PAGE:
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Dyno cell design

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I know the main focus of the forum is tuning but since this section is not really directly about it I thought I'd ask here.

For those of you who have their own dyno/cell how did you go about choosing your cooling /extraction setup?

Have you tried to create an air flow or just opted for cooling fans and exhaust gas extraction?

What have you done to control noise?

Does your design have any improvements that you'd like to make?

I have a building warrant in place to build a cell, I'll post up the design later, and was wondering how everyone else is doing it.

Is your design ready, just curious about the dyno cell design

I designed the cell in my old shop and all things considered I'm still happy with it. Plenty I'd change though. Noise control wasn't quite as good as good as I had hoped. I basically built a room inside a room with an air gap between the walls. This was an expensive way of doing it yet still not 100% effective. Doing it again I'd look at a solution from the likes of Industrial Noise Control. They specialise in this sort of product and it would likely end up cheaper than what I did - http://www.industrialnoisecontrol.com/custom-engineered-solutions/powersports-dynamometer-test-room-solutions/inc-dyno-test-rooms

For airflow, again I think I would have benefitted from more extraction. The problem is that the larger your cell, the bigger your fans need to be to change the air often enough. I used two extraction fans in the ceiling and a cooling fan directly in front of the car.

My biggest tip for anyone with a dynapack dyno is make the room larger than you think it needs to be. Most people don't give enough room to jack both ends of the car, or to get the hubs on and off comfortably. My cell was 6 metres wide and 9 metres long which sounds huge but in practice was almost perfect in my opinion.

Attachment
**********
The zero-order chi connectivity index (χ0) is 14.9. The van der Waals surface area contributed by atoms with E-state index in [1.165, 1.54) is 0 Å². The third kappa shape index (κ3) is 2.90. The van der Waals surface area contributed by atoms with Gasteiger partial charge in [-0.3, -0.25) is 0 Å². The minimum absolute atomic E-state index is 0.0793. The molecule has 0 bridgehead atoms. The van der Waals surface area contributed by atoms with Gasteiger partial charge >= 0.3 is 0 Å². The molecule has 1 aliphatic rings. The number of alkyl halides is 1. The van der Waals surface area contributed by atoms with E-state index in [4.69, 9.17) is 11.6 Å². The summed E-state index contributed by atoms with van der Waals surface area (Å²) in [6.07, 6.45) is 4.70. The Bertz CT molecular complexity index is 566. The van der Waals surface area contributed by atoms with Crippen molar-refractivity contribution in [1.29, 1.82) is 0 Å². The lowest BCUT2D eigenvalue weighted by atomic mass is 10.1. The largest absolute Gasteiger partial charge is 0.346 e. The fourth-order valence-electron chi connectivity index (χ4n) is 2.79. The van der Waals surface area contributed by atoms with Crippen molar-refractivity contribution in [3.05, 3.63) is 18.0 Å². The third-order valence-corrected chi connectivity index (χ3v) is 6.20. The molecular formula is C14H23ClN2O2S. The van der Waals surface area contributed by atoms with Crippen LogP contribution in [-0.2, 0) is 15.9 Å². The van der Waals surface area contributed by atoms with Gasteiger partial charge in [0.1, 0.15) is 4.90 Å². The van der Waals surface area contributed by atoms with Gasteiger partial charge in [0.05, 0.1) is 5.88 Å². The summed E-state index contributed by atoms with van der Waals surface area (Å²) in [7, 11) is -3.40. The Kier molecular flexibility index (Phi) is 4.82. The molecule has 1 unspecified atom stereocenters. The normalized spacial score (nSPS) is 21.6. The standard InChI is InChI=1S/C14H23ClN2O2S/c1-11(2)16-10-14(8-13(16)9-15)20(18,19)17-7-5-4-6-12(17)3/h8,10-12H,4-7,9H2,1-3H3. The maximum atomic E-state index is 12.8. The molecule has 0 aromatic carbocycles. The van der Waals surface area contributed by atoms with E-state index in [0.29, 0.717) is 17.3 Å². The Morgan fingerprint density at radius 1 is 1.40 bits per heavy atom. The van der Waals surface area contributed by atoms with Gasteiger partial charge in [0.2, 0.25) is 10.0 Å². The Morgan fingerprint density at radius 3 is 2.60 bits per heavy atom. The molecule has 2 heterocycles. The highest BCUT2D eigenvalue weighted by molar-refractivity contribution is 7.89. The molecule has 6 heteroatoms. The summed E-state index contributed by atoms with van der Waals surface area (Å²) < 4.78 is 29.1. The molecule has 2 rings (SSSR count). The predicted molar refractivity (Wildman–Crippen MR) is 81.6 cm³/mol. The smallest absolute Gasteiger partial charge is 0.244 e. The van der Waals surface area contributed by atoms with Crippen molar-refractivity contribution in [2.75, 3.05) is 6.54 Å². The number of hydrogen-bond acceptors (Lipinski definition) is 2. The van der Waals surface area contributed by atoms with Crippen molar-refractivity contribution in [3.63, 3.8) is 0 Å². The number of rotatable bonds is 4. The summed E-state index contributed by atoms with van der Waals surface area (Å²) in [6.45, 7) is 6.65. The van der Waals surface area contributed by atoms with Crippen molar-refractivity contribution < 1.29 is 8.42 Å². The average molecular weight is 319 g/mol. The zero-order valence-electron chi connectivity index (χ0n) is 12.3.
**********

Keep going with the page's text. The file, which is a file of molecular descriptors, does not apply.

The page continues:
This is the design we came up with, not quite as big as what your old one was Andre.

The fans at the rear are 7.5 kW each and we estimate our air exchange to be approx 3-4 seconds at full fan speed. the design is a tweaked version of another one we've seen at another company, who use it with complete success, as well as a wind tunnel idea, there should be no need for a cooling fan as the extraction should generate a flow of high enough velocity and volume, in theory.

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Hi Chris,

The basic design looks solid however I'll give you a couple of thoughts on it:

1. Your dimensions look workable but I'd be a little concerned about length. Measure out the proposed design, put a car in there (as big as you ever normally see) and try working at the back and the front with a jack to see if you have sufficient room.

2. The wall design looks similar to mine. Here we have a product called NoiseLine (it's a domestic wall lining product - http://www.gib.co.nz/systems/gib-noise-control-systems/). I didn't find it that effective as it tends to reflect noise inside the bay. This does attenuate the noise outside but makes it harder for the tuner as the cell actually ends up noisier. I'd strongly recommend at minimum some perforated panelling inside with a noise absorbent product behind. You'll know you have it right if the room feels 'dead' when you walk into it - Hard to explain but when you feel it you'll know exactly what I mean.

3. If possible, put your air inlet in the roof rather than the door. This way you can build a large inlet 'plenum' with a couple of walls to deflect sound - Done correctly you can stand above the plenum and shout into it and someone in the dyno cell can't hear you. If you put large holes in the doors then you may as well have no doors since sound is going to come straight through the holes/louvres (or whatever you intend to have there).